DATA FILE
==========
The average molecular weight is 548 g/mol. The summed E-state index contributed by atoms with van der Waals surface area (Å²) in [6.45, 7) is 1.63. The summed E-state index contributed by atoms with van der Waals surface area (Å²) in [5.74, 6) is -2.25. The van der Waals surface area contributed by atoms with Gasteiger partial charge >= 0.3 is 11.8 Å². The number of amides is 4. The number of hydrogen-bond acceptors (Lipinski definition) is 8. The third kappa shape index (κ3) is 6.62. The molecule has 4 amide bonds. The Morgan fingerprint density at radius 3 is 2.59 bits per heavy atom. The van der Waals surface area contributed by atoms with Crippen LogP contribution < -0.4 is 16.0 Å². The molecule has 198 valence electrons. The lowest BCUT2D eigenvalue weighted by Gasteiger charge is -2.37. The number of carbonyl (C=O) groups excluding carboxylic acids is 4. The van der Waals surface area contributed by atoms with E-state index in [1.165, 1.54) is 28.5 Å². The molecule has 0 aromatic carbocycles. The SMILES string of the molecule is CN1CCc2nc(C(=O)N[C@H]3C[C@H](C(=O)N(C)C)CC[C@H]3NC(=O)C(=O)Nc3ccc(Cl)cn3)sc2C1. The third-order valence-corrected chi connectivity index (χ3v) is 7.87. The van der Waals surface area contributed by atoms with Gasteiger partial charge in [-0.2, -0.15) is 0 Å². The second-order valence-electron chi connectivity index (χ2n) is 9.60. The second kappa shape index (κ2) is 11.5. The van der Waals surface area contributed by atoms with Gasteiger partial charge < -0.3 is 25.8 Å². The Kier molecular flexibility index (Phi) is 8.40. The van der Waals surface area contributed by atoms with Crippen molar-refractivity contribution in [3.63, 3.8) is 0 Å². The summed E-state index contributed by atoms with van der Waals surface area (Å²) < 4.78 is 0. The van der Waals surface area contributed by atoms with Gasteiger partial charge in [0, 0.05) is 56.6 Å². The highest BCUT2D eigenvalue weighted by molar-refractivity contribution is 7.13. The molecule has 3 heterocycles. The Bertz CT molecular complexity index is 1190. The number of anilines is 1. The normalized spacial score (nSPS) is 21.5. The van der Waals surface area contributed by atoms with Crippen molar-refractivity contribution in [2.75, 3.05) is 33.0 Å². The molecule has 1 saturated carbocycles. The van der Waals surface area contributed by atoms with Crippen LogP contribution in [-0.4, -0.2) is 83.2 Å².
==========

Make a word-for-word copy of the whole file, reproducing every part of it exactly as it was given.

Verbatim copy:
The average molecular weight is 548 g/mol. The summed E-state index contributed by atoms with van der Waals surface area (Å²) in [6.45, 7) is 1.63. The summed E-state index contributed by atoms with van der Waals surface area (Å²) in [5.74, 6) is -2.25. The van der Waals surface area contributed by atoms with Gasteiger partial charge >= 0.3 is 11.8 Å². The number of amides is 4. The number of hydrogen-bond acceptors (Lipinski definition) is 8. The third kappa shape index (κ3) is 6.62. The molecule has 4 amide bonds. The Morgan fingerprint density at radius 3 is 2.59 bits per heavy atom. The van der Waals surface area contributed by atoms with Crippen LogP contribution < -0.4 is 16.0 Å². The molecule has 198 valence electrons. The lowest BCUT2D eigenvalue weighted by Gasteiger charge is -2.37. The number of carbonyl (C=O) groups excluding carboxylic acids is 4. The van der Waals surface area contributed by atoms with E-state index in [1.165, 1.54) is 28.5 Å². The molecule has 0 aromatic carbocycles. The SMILES string of the molecule is CN1CCc2nc(C(=O)N[C@H]3C[C@H](C(=O)N(C)C)CC[C@H]3NC(=O)C(=O)Nc3ccc(Cl)cn3)sc2C1. The third-order valence-corrected chi connectivity index (χ3v) is 7.87. The van der Waals surface area contributed by atoms with Gasteiger partial charge in [-0.2, -0.15) is 0 Å². The second-order valence-electron chi connectivity index (χ2n) is 9.60. The second kappa shape index (κ2) is 11.5. The van der Waals surface area contributed by atoms with Gasteiger partial charge < -0.3 is 25.8 Å². The Kier molecular flexibility index (Phi) is 8.40. The van der Waals surface area contributed by atoms with Crippen molar-refractivity contribution in [3.63, 3.8) is 0 Å². The summed E-state index contributed by atoms with van der Waals surface area (Å²) < 4.78 is 0. The van der Waals surface area contributed by atoms with Gasteiger partial charge in [0, 0.05) is 56.6 Å². The highest BCUT2D eigenvalue weighted by molar-refractivity contribution is 7.13. The molecule has 3 heterocycles. The Bertz CT molecular complexity index is 1190. The number of anilines is 1. The normalized spacial score (nSPS) is 21.5. The van der Waals surface area contributed by atoms with Crippen molar-refractivity contribution in [2.75, 3.05) is 33.0 Å². The molecule has 1 saturated carbocycles. The van der Waals surface area contributed by atoms with Crippen LogP contribution in [-0.4, -0.2) is 83.2 Å².